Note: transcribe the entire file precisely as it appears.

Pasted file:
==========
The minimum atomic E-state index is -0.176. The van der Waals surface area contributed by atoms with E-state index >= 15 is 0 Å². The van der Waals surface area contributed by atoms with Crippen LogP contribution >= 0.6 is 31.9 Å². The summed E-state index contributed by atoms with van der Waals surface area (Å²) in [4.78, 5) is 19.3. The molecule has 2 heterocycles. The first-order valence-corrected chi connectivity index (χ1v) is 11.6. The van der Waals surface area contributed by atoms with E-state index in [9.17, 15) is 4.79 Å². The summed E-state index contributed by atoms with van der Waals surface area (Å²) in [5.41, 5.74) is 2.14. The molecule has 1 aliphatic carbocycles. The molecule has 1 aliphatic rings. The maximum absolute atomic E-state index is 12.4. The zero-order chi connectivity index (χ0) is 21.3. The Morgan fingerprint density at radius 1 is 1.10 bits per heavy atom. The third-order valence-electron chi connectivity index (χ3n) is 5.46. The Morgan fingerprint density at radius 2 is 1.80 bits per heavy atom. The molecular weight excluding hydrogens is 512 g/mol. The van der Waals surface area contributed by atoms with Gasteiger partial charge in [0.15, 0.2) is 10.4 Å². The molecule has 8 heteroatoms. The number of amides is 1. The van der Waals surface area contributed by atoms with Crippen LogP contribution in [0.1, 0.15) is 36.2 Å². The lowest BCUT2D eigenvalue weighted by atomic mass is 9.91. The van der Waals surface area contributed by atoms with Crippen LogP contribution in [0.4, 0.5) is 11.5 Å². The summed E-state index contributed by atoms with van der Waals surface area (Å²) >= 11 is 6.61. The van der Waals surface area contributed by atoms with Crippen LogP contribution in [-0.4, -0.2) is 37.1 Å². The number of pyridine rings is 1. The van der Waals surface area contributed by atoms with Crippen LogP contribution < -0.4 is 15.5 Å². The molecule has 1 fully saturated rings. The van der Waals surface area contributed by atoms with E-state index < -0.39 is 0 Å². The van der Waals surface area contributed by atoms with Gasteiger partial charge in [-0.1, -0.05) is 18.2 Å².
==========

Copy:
The minimum atomic E-state index is -0.176. The van der Waals surface area contributed by atoms with E-state index >= 15 is 0 Å². The van der Waals surface area contributed by atoms with Crippen LogP contribution >= 0.6 is 31.9 Å². The summed E-state index contributed by atoms with van der Waals surface area (Å²) in [4.78, 5) is 19.3. The molecule has 2 heterocycles. The first-order valence-corrected chi connectivity index (χ1v) is 11.6. The van der Waals surface area contributed by atoms with E-state index in [9.17, 15) is 4.79 Å². The summed E-state index contributed by atoms with van der Waals surface area (Å²) in [5.41, 5.74) is 2.14. The molecule has 1 aliphatic carbocycles. The molecule has 1 aliphatic rings. The maximum absolute atomic E-state index is 12.4. The zero-order chi connectivity index (χ0) is 21.3. The Morgan fingerprint density at radius 1 is 1.10 bits per heavy atom. The third-order valence-electron chi connectivity index (χ3n) is 5.46. The Morgan fingerprint density at radius 2 is 1.80 bits per heavy atom. The molecular weight excluding hydrogens is 512 g/mol. The van der Waals surface area contributed by atoms with Gasteiger partial charge in [0.15, 0.2) is 10.4 Å². The molecule has 8 heteroatoms. The number of amides is 1. The van der Waals surface area contributed by atoms with Crippen LogP contribution in [0.1, 0.15) is 36.2 Å². The lowest BCUT2D eigenvalue weighted by atomic mass is 9.91. The van der Waals surface area contributed by atoms with Crippen LogP contribution in [0.4, 0.5) is 11.5 Å². The summed E-state index contributed by atoms with van der Waals surface area (Å²) >= 11 is 6.61. The van der Waals surface area contributed by atoms with Crippen LogP contribution in [-0.4, -0.2) is 37.1 Å². The number of pyridine rings is 1. The van der Waals surface area contributed by atoms with Crippen LogP contribution < -0.4 is 15.5 Å². The molecule has 1 fully saturated rings. The van der Waals surface area contributed by atoms with E-state index < -0.39 is 0 Å². The van der Waals surface area contributed by atoms with Gasteiger partial charge in [-0.1, -0.05) is 18.2 Å².